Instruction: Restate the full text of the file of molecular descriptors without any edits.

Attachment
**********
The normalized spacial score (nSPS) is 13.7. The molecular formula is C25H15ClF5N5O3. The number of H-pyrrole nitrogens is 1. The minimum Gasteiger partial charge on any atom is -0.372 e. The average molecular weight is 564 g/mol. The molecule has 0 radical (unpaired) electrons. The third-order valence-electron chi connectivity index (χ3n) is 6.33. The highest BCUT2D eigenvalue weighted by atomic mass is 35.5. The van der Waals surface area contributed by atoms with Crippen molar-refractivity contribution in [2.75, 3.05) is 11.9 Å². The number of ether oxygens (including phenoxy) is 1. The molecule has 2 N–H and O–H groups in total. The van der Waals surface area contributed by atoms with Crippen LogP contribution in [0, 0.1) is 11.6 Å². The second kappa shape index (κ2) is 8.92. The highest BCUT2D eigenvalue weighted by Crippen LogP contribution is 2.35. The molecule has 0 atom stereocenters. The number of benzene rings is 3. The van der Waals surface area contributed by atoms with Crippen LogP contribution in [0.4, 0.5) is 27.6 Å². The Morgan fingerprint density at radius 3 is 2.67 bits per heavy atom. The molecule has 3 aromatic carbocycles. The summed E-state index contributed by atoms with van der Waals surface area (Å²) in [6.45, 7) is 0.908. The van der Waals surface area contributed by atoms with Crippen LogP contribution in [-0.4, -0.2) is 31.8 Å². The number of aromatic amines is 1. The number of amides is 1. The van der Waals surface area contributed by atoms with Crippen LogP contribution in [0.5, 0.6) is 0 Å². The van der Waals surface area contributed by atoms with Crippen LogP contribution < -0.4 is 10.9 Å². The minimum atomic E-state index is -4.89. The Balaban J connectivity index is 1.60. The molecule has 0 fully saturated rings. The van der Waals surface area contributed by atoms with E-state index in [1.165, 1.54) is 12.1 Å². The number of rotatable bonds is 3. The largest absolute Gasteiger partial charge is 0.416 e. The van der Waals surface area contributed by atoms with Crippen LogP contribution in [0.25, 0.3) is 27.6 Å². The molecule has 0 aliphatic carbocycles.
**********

The normalized spacial score (nSPS) is 13.7. The molecular formula is C25H15ClF5N5O3. The number of H-pyrrole nitrogens is 1. The minimum Gasteiger partial charge on any atom is -0.372 e. The average molecular weight is 564 g/mol. The molecule has 0 radical (unpaired) electrons. The third-order valence-electron chi connectivity index (χ3n) is 6.33. The highest BCUT2D eigenvalue weighted by atomic mass is 35.5. The van der Waals surface area contributed by atoms with Crippen molar-refractivity contribution in [2.75, 3.05) is 11.9 Å². The number of ether oxygens (including phenoxy) is 1. The molecule has 2 N–H and O–H groups in total. The van der Waals surface area contributed by atoms with Crippen LogP contribution in [0, 0.1) is 11.6 Å². The second kappa shape index (κ2) is 8.92. The highest BCUT2D eigenvalue weighted by Crippen LogP contribution is 2.35. The molecule has 0 atom stereocenters. The number of benzene rings is 3. The van der Waals surface area contributed by atoms with Crippen LogP contribution in [0.4, 0.5) is 27.6 Å². The Morgan fingerprint density at radius 3 is 2.67 bits per heavy atom. The molecule has 3 aromatic carbocycles. The summed E-state index contributed by atoms with van der Waals surface area (Å²) in [6.45, 7) is 0.908. The van der Waals surface area contributed by atoms with Crippen LogP contribution in [-0.4, -0.2) is 31.8 Å². The number of aromatic amines is 1. The number of amides is 1. The van der Waals surface area contributed by atoms with Crippen LogP contribution in [0.5, 0.6) is 0 Å². The van der Waals surface area contributed by atoms with Crippen LogP contribution < -0.4 is 10.9 Å². The minimum atomic E-state index is -4.89. The Balaban J connectivity index is 1.60. The molecule has 0 fully saturated rings. The van der Waals surface area contributed by atoms with E-state index in [1.165, 1.54) is 12.1 Å². The number of rotatable bonds is 3. The largest absolute Gasteiger partial charge is 0.416 e. The van der Waals surface area contributed by atoms with Crippen LogP contribution in [0.25, 0.3) is 27.6 Å². The molecule has 0 aliphatic carbocycles.